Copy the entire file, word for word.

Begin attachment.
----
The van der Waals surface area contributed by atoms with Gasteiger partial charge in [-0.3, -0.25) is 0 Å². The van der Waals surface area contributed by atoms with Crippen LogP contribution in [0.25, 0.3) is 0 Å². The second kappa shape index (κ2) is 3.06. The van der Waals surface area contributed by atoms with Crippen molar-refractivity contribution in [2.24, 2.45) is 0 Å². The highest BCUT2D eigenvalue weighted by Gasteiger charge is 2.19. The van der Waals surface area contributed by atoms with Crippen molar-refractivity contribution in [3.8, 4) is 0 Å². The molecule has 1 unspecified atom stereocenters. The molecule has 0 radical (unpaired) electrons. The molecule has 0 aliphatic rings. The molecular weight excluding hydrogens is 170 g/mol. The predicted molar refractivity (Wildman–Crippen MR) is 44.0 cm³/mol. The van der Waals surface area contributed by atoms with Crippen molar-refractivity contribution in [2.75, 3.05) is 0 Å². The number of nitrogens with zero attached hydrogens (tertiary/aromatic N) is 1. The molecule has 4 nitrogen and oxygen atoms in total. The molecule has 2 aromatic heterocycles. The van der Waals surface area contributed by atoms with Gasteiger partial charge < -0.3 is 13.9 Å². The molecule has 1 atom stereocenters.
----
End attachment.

The van der Waals surface area contributed by atoms with Gasteiger partial charge in [-0.3, -0.25) is 0 Å². The van der Waals surface area contributed by atoms with Crippen LogP contribution in [0.25, 0.3) is 0 Å². The second kappa shape index (κ2) is 3.06. The van der Waals surface area contributed by atoms with Crippen molar-refractivity contribution in [2.24, 2.45) is 0 Å². The highest BCUT2D eigenvalue weighted by Gasteiger charge is 2.19. The van der Waals surface area contributed by atoms with Crippen molar-refractivity contribution in [3.8, 4) is 0 Å². The molecule has 1 unspecified atom stereocenters. The molecule has 0 radical (unpaired) electrons. The molecule has 0 aliphatic rings. The molecular weight excluding hydrogens is 170 g/mol. The predicted molar refractivity (Wildman–Crippen MR) is 44.0 cm³/mol. The van der Waals surface area contributed by atoms with Crippen molar-refractivity contribution in [2.75, 3.05) is 0 Å². The number of nitrogens with zero attached hydrogens (tertiary/aromatic N) is 1. The molecule has 4 nitrogen and oxygen atoms in total. The molecule has 2 aromatic heterocycles. The van der Waals surface area contributed by atoms with Gasteiger partial charge < -0.3 is 13.9 Å². The molecule has 1 atom stereocenters.